Lake of the Ozarks, Missouri’s Must-Do Road Trip

From cliff-hanging castles to subterranean sculptures to water recreation, Missouri’s top lake destination has a timeless allure that defies the ages.

On a map, the Lake of the Ozarks unfolds like a slender, azure-hued Chinese dragon with an undulating central body and four graceful arms propelling it across the heart of central Missouri. The construction of the Bagnell Dam breathed life into the watery wonder in the 1930s, setting the stage for a tourism boom that has spanned generations. Just as an artist’s brush strokes create life on a blank canvas, the damming of the Osage River ushered in an era of discovery for people seeking to carve out a getaway spot along the lake and its 1,100 miles of shoreline—more than the coastline of Lake Erie, the Great Lake I call home now.

A serene calm washes over the Lake of the Ozarks as the sun disappears behind the trees

In the 1990s, a friend’s family bought a no-frills waterfront home in Gravois Mill, at Lake of the Ozarks’ north end. I visited soon after. Lisa and I spent a good chunk of our days sunning on the floating dock, leaping into the water every so often to cool off. Eventually, her dad would rev up the boat for an excursion on the lake. One afternoon, Lisa spent time trying to teach me how to waterski. It was a dismal failure on my part. The only skill I mastered was letting go of the handle before the boat reached optimal speed. Lisa’s parents blamed the boat, but I knew better.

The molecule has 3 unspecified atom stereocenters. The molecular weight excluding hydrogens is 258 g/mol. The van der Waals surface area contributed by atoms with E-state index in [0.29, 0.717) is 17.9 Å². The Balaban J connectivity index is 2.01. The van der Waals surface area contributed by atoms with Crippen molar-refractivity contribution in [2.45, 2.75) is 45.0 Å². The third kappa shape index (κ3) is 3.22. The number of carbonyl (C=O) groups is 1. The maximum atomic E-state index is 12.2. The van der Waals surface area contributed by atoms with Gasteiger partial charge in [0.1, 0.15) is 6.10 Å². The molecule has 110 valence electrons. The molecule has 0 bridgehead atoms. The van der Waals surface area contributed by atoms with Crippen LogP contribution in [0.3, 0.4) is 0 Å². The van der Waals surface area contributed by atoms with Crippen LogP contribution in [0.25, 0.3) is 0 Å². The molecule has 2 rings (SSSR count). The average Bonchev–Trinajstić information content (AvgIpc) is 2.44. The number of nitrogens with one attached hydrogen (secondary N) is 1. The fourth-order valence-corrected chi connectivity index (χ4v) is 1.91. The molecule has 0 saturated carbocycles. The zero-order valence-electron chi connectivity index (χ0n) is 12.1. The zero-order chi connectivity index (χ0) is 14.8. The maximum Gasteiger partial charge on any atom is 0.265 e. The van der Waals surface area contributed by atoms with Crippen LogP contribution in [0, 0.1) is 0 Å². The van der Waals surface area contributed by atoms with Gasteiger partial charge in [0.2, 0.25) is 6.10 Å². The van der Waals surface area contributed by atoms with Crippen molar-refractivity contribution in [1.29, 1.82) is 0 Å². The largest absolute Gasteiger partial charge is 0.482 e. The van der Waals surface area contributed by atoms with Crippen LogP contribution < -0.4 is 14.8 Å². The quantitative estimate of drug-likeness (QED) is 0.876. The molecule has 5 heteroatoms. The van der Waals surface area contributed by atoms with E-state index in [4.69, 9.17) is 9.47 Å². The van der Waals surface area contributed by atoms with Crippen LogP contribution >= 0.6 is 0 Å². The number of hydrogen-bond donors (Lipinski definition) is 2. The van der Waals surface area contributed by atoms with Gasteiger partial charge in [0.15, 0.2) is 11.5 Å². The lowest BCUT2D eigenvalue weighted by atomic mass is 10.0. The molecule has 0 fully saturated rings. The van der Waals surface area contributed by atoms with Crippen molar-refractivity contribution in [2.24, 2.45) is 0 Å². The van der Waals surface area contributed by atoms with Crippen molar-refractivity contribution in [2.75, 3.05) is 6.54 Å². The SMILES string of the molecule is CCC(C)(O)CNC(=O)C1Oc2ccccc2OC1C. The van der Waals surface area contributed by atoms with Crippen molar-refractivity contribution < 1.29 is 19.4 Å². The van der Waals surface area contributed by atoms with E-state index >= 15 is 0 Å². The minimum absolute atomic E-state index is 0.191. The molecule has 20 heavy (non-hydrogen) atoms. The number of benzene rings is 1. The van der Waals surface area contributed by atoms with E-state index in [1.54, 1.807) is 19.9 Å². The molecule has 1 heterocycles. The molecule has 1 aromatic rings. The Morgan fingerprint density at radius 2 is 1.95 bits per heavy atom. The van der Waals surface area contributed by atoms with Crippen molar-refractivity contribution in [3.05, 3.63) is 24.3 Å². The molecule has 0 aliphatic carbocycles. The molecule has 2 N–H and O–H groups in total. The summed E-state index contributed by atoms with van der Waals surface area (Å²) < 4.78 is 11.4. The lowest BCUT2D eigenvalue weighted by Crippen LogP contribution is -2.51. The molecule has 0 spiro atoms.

After many years in absentia, I recently programmed the GPS in the direction of that same lake house—now owned by Lisa and her husband, Steve. This time, I had my 10-year-old daughter with me to experience a host of quintessential activities I remember fondly from my childhood, teens, and 20s—other than waterskiing.

Soaking up the ethereal charm of Ha Ha Tonka State Park

Outside of being at the cabin again, the place I looked forward to seeing most was Ha Ha Tonka—one of Missouri’s most fascinating state parks—located at the southern end of the lake’s Niangua arm. Its natural geologic wonders include sinkholes, caves, cliffs, and a crystal-clear spring that spews 48 million gallons of refreshingly cold water every day. Ha Ha Tonka gets its name from this spring, which means “laughing waters” in the native Osage language.

The lookout at Ha Ha Tonka State Park, near the mansion ruins, offers a breathtaking panoramic view of the surrounding Ozark landscape. Perched atop towering cliffs, visitors are treated to sweeping vistas of the rugged terrain, dense forests, and the sparkling waters of Lake of the Ozarks below